Divya Kumaraiah, Rob Lalka, Mark Newberg, Jessica Yuen

  • “Impact” is a better defined concept than it was 8 years ago
  • There are now four different agencies that have “innovations funds”
  • Social impact bonds are intended to help scale high performing nonprofits.
  • The White House Office of Social Innovation (OSI) began to look at why foundations were apprehensive about granting/loaning to for-profit innovators and wanted to lower the cost of doing these transactions. OSI strived (and succeeded) to update examples in the outdated regs (Program Related Investments)
  • Standardizing PRIs and MRIs would encourage and help foundations to use them
  • State and local governments should not be overlooked with respect to impact policy

Sync and Swim: Demystifying Foundation Investors and Building the Two-Way Pipeline

Gayle Jennings-O’Byrne, John Duong, Melanie Audette, Sam Fankuchen

  • Startups should understand a foundation’s mission and how they fit before seeking funding
  • Alignment with a private foundation can give credibility to a social enterprise – John Duong
  • PRIs, as a financing tool, has not been flexed as much as it should – Gayle Jennings-O’Byrne
  • Ask yourself: how can you cultivate your network and relationships to get credible access to both investors and entrepreneurs?

Prize Philanthropy: Driving Social Change Through Contests

Phillip Denny, Juno Fitzpatrick, Sarah Koch, Ani Vallabhaneni

  • Early stage innovation competitions provide publicity to issues and connections to investors and subject matter experts – Juno Fitzpatrick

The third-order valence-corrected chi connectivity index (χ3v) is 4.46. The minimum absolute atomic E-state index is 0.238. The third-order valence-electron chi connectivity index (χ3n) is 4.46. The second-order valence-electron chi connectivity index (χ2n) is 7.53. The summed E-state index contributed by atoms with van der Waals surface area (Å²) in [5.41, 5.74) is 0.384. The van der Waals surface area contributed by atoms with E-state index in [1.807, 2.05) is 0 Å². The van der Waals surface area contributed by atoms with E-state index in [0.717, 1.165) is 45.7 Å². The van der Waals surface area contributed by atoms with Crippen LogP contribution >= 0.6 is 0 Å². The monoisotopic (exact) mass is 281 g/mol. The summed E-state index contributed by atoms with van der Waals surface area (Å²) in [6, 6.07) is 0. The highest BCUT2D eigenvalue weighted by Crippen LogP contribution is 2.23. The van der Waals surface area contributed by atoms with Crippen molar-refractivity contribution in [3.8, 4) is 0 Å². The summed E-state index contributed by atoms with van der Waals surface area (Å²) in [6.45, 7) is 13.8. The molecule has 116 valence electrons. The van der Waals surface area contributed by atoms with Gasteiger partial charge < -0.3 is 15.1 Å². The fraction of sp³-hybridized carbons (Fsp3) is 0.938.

• Critics of prize philanthropy say: “Ideas are easy but implementation is hard”; see Dump the Prizes
  • From a funders perspective, prizes and competition shed light on projects that wouldn’t otherwise be easily found – Sarah Koch
  • Student competition initiatives encourage young people to develop key entrepreneurial skills and build their networks – Phillip Denny

Am I an Entrepreneur? Challenging the Stereotypes

Kelechi Anyadiegwu, Tony Tolentino, Sheila Herrling, Monique Woodard

  • Statistics show that diverse companies are outperforming non-diverse companies
  • Traditional investors did not see the potential in Kelechi Anyadiegwu’s idea: How one 26-year-old turned $500 into $2 million online
  • Barriers to the diversity of entrepreneurs: gender bias, racial bias, homogeneity at the investor firms making funding decisions– Monique Woodard
  • While many startups fail, entrepreneurs of color have more pressure to succeed for the next person waiting behind them